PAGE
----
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9.45 am

Mr. Malcolm Moss (North-East Cambridgeshire): I shall be brief, Mr. Deputy Speaker. I, too, want to contribute to the civilised nature of the debate. If the Secretary of State wants to find me in a couple of weeks, I shall be long gone--

Mr. Jim Dowd (Lord Commissioner to the Treasury): But not forgotten.

Mr. Moss: It is kind of the hon. Gentleman to say so.

As the Secretary of State said, this is a major piece of constitutional legislation. It fits in with the rapid pace of change in Northern Ireland during her tenure of office. The Bill has gone through the House in record time. We know the reasons for that--commitments were given, and it has been part of a fluid and continuing process.

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The Opposition have taken a bipartisan approach, while giving the Bill full scrutiny. We recognise the need to get the Bill on the statute book, because at the heart of the process is the agreement. Whether or not we like the agreement, or think it will work to fulfil expectations, is irrelevant at this particular time. The agreement was arrived at by the various parties in the talks in Northern Ireland, and in that sense it is a local agreement. We are simply giving a statutory framework to what was agreed on Good Friday. It therefore ill behoves us to try to rewrite the agreement, and that has been the theme throughout our discussions over the past week or two.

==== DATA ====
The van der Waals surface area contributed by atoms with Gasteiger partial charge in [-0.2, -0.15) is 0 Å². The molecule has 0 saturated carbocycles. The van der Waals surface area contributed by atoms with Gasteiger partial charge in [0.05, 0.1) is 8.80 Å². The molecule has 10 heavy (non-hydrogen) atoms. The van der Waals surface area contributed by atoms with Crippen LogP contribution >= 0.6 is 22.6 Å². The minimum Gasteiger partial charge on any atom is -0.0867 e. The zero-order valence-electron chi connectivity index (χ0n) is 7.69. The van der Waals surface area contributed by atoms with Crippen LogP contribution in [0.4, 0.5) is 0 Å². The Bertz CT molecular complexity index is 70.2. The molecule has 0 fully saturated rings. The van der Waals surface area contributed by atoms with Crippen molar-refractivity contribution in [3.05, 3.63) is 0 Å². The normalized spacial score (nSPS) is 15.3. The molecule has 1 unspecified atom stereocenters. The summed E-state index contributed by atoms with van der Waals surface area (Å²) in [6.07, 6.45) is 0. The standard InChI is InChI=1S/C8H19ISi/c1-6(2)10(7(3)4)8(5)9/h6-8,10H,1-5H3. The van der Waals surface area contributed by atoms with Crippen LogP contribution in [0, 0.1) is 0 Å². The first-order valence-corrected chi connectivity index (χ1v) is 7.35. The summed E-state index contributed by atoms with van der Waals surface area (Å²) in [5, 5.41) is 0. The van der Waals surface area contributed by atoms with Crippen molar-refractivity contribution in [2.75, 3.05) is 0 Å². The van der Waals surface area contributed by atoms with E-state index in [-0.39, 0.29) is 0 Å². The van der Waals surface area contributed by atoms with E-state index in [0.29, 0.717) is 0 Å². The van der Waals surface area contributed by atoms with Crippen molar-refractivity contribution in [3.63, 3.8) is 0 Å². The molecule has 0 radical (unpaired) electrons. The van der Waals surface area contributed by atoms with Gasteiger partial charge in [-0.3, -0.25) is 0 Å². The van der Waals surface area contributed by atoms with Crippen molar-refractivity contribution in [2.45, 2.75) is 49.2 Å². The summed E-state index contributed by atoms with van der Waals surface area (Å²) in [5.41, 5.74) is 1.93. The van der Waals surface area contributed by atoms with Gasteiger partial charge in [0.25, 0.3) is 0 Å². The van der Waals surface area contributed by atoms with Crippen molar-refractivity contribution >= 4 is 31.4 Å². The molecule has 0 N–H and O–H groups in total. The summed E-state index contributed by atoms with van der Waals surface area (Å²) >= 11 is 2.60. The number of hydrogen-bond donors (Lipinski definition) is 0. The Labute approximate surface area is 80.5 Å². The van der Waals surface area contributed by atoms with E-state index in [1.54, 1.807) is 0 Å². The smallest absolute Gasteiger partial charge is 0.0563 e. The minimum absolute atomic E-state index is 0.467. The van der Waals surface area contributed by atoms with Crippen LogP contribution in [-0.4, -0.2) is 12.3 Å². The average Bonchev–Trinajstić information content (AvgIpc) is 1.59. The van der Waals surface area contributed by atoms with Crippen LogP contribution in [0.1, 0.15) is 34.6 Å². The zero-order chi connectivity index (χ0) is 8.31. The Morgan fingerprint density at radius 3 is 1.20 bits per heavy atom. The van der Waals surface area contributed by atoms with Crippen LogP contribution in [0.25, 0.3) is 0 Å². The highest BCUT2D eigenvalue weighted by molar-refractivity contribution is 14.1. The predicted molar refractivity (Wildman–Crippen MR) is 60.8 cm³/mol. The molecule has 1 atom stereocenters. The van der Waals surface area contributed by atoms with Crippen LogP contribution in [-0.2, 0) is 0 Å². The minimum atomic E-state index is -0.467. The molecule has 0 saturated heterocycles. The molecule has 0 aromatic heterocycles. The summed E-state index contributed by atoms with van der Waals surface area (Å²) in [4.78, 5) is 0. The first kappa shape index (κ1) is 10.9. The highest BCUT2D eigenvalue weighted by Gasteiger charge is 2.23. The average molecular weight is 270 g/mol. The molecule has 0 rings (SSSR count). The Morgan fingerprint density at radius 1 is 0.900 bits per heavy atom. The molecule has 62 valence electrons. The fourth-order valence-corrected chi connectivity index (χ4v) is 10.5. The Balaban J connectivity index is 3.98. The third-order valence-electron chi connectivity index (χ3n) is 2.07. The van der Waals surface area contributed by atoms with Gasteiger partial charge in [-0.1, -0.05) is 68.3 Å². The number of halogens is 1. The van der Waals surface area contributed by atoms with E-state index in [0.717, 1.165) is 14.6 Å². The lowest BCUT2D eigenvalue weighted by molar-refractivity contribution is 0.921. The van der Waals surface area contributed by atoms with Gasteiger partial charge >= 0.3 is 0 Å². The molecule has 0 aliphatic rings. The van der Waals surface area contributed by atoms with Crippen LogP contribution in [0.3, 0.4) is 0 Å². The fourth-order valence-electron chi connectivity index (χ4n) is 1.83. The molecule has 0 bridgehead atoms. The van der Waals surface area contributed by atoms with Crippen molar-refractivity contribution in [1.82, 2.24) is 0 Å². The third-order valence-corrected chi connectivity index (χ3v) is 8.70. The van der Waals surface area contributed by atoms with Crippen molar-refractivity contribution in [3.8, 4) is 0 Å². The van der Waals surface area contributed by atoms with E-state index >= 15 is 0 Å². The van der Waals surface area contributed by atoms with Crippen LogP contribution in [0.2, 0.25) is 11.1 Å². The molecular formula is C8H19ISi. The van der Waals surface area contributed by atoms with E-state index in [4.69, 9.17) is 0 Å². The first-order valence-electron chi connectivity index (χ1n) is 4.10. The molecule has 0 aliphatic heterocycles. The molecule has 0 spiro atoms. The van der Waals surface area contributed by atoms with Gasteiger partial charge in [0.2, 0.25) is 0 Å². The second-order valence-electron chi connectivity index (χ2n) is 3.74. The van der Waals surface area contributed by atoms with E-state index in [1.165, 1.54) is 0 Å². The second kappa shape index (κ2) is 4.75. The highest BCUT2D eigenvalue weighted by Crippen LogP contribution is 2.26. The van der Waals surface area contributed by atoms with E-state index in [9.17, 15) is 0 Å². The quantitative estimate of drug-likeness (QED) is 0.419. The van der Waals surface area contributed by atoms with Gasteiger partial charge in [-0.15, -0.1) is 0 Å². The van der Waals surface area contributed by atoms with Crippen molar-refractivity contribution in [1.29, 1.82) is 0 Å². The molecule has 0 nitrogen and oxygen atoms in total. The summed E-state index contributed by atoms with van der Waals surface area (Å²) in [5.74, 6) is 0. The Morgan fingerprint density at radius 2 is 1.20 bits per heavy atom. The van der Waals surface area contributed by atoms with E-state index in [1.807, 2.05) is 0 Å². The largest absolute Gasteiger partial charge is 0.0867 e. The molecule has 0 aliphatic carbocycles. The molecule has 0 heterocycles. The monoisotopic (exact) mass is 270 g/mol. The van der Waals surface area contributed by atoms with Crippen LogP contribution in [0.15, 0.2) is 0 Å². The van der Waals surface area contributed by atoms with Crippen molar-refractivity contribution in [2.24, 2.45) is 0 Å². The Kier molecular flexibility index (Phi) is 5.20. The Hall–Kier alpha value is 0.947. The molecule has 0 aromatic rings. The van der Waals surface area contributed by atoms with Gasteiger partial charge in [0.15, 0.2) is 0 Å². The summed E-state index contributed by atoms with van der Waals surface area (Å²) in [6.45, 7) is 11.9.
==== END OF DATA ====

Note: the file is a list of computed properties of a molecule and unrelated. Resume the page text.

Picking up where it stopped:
I, too, want to give some praise to the civil servants in Northern Ireland, who have pulled out all the stops to get the Bill to this particular juncture in record time. It builds on the framework of existing Northern Ireland legislation, even though that legislation may now be on the shelf for some considerable time. The Bill introduces considerable new powers that reflect the agreement.